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I have dumped multiple defaultdict with a simple print command, like this:

defaultdict(<type 'list'>, {'actual': [20000.0, 19484.0, 19420.0], 'gold': [20000.0, 19484.0, 19464.0]})

Is there some standard parser I could use to retrieve them? I understand I should have used pickle, but the code that generated these defaultdict's is very slow and I'd like to avoid rerunning it.

share|improve this question

If the type of your defaultdict is always <type 'list'>, you can use the following:

from collections import defaultdict

s = """
defaultdict(<type 'list'>, {'actual': [20000.0, 19484.0, 19420.0], 'gold': [20000.0, 19484.0, 19464.0]})
data = eval(s.replace("<type 'list'>", 'list'))

People will tell you that eval() is unsafe and evil, but if someone was trying to inject harmful code into the data that you dumped, they could probably just as easily edit your source code. If the text files you are grabbing this data from is more accessible than your source code, then you might not want to use this method.

If there are multiple types for your defaultdicts, but they are all built-in types (or easy to translate between repr and the type name), then you could still use this method with multiple replacements, for example:

for rep, typ in ((repr(list), 'list'), (repr(dict), 'dict')):
    s = s.replace(rep, typ)
data = eval(s)
share|improve this answer
+1 for using eval ;) – georg Jun 12 '12 at 17:30

Totally ugly, but works:

s = """
defaultdict(<type 'list'>, {'actual': [20000.0, 19484.0, 19420.0], 'gold': [20000.0, 19484.0, 19464.0]})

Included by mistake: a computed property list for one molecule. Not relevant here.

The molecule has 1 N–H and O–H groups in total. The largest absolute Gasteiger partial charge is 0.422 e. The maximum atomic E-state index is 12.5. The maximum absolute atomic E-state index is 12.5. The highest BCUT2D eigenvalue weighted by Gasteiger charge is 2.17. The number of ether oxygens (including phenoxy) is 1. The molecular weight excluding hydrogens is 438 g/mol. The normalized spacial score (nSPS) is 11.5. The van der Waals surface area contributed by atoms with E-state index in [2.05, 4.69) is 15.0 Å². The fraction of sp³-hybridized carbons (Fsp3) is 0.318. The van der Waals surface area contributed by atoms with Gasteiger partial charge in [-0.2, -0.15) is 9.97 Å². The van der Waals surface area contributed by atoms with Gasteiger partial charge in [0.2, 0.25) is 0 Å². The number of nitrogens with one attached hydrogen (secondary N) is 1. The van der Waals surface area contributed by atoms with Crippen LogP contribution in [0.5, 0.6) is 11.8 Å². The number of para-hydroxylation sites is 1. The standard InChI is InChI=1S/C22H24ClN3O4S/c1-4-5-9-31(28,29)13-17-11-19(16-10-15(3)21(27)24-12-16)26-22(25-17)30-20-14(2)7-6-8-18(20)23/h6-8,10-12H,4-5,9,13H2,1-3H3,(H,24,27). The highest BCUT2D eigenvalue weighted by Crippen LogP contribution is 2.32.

import re, ast

s = re.sub('^[^{]+', '', s)
s = re.sub('[^}]+$', '', s)

print ast.literal_eval(s)

Note that this creates a plain dict, not a defaultdict.

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Presumably, you could also use the builtin JSON parser. – Joel Cornett Jun 12 '12 at 17:29
+1 for using ast. – Joel Cornett Jun 12 '12 at 17:29

You can make your own subclass:

from collections import defaultdict

class mydefdict(defaultdict):
     def __repr__(self):
         return "mydefdict(%s, %s)" % (repr(self.default_factory()) + ".__class__", repr(dict(self)))

and then use it like other types with eval:

>>> d = mydefdict(list)
>>> d['foo'] = [1,2,3]
>>> d['bar']
>>> print d
mydefdict([].__class__, {'foo': [1, 2, 3], 'bar': []})
>>> reprstring = repr(d)
>>> d2 = eval(reprstring)
>>> d2
mydefdict([].__class__, {'foo': [1, 2, 3], 'bar': []})

Please note that using this way, a separate copy will be created for each object reference in your structure, even if some were references to the same object.

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